Last week, it was revealed that Ashton Kutcher would play Apple Inc. co-founder Steve Jobs in an upcoming movie about the technology genius’ life. The announcement left us wondering: Which black trailblazer has what it takes to pick up where Jobs left off? Who is innovative enough to step up and match Jobs’ unabashed passion for design and creativity, and has a grasp on his/her target audience and one-of-a kind marketing tactics like the late visionary? BlackEnterprise.com takes a look at 10 innovators that have what it takes to be the next Steve Jobs. —Winston Ford
Though he might not own a company…yet, Baratunde Thurston’s name has been on the lips of numerous tech enthusiasts, especially after his keynote address at this year’s South by Southwest Interactive conference. Can his use of humor as a democratic tool spur a worldwide revolution? Only time will tell.
Just like Steve Jobs changed music with the creation of the iPod, Dr. Dre has changed the way we listen to music by lending his name to a line of upscale headphones, “Beats by Dr. Dre” by Monster Cable. The Beats co-founder closed on a $300 million investment by Taiwanese phone maker HTC, and the brand’s technology has expanded to mobile phones and PCs. Rumors are swirling about a possible acquisition of music subscription service MOG.
Ory Okolloh, Policy Manager, Africa for Google and co-founder of Mzalendo.com and Ushahidi.com
With an increasing number of top Fortune 500 companies originating from emerging markets, many analysts believe that the next tech leader will come from Africa. Harvard educated Ory Okolloh has created both the watchdog site Mzalendo and the crime reporting site Ushahidi, and now serves as Google’s Policy Manager in Africa. Recognized as one of Fast Company’s Most Influential Women in Technology last year, she is set to become the new face of entrepreneurship on the continent.
After conquering music, and now advertising, could the tech sector be next for Steve Stoute? As an admirer of Jobs (as mentioned in his book The Tanning of America) and a person who isn’t shy about entering new and emerging markets, the seasoned entrepreneur and executive would be a natural fit to fill Jobs’ shoes—or, better yet, a flashy pair of kicks.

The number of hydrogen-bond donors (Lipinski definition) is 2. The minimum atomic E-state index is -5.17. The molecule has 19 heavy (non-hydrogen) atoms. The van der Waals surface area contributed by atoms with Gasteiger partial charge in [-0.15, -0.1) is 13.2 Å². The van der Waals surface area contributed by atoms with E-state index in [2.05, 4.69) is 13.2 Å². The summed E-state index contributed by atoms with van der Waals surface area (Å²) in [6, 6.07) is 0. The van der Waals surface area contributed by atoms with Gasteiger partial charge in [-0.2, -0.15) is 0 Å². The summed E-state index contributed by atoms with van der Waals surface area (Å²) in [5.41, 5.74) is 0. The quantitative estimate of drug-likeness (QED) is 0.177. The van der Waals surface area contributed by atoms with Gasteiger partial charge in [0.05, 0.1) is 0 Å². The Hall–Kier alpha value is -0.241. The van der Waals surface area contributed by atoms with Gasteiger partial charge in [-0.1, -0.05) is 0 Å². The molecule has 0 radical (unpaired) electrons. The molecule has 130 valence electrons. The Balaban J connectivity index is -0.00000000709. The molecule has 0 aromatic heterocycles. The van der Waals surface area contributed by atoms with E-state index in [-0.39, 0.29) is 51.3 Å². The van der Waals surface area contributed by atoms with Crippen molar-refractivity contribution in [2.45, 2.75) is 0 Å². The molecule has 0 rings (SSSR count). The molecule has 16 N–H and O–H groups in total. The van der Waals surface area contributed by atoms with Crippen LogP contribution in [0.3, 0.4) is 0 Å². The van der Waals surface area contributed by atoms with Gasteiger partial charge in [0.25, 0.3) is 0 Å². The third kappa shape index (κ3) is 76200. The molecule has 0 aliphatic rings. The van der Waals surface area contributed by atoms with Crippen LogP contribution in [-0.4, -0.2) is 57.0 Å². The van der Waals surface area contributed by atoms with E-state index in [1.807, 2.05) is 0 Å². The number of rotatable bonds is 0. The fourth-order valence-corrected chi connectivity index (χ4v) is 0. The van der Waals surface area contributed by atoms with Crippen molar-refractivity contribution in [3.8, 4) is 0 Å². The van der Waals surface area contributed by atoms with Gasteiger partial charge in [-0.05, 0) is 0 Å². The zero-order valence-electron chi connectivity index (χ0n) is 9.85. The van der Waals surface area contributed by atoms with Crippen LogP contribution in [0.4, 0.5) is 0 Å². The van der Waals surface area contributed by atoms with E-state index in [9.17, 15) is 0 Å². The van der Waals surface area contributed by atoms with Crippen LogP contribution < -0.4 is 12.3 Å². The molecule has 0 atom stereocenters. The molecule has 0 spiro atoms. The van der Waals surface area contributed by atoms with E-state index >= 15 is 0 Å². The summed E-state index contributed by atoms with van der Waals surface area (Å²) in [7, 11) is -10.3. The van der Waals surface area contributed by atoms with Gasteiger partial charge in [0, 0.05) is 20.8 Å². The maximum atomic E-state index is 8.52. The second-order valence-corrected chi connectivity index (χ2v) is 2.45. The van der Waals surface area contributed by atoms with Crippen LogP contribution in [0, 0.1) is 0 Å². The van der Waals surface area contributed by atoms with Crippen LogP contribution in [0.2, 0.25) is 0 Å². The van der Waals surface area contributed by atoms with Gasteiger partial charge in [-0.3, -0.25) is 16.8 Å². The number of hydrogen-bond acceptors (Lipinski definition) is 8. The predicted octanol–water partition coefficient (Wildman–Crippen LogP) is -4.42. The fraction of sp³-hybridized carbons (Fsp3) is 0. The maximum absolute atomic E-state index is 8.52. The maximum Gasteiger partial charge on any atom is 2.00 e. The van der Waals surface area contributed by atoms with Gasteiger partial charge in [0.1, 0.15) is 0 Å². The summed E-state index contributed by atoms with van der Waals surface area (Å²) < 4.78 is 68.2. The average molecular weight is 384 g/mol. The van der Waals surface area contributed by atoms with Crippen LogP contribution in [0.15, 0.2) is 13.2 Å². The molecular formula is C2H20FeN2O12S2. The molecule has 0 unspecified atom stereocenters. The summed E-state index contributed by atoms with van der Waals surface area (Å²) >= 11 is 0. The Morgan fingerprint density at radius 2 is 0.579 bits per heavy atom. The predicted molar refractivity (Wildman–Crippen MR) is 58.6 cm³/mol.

Joel Williams, Jr., founder of CoTrac Company
In Steve Jobs’ biography, he details his early start in the tech space. This Black Enterprise Teenpreneur is following in the innovator’s footsteps. Creating the Smart Button at age 11, the Texas-based entrepreneur has already set up a manufacturing base in China and gained the respect of those in the footwear industry. Not bad for a pre-college teen!
Kanye West, rapper, songwriter, producer, fashion designer and founder of DONDA
If there is anybody who has directly harped on the legacy of Steve Jobs, it’s Kanye West. The mogul has already put himself out there, saying that his DONDA initiative, named after his late mother, wants to “pick up where Steve Jobs left off.” Honestly, who else could match Jobs’ fervent temper and passion for creativity?
Anthony Frasier, founder of The Koalition and BrickCity Tech; co-founder of Playd
Although Steve Jobs may have tackled computing and music, the $100 billion dollar video game industry is still up for grabs. Playd co-founder Anthony Frasier knows this and has created a platform to allow users to check into their games and earn points.
Navarrow Wright, co-founder of Global Grind and CTO of Interactive One
With Black buying power set to reach $1.1 trillion dollars by 2015, the African-American market remains a hot commodity. Navarrow Wright is making strides with this demographic as chief technology officer of Interactive One, the largest Black online community, as well as co-founder of Global Grind with Russell Simmons. While Wright is well known in the tech community, mainstream viewers got a glimpse of the former Maximum Leverage Solutions president on CNN’s Black in America: The New Promised Land – Silicon Valley.
Could James Andrews be to social media what Jobs is to computing? In 2011, Andrews launched the social media company Social People. Since its launch the company has worked with such clients as Nike, Turner Broadcasting, and the Grammy Awards. With social media becoming more of a necessity than a perk for brands and organizations, the company most certainly has room to grow.
The coworking revolution has taken over America, and startups and small businesses are ditching traditional work spaces for shared working environments. Benjamin Dyett is leading the revolution with Grind Spaces, a coworking facility located in the heart of New York’s Silicon Alley. Just as Jobs encouraged us to “think different” about the personal computer, Dyett and his team are encouraging us to “work smarter.”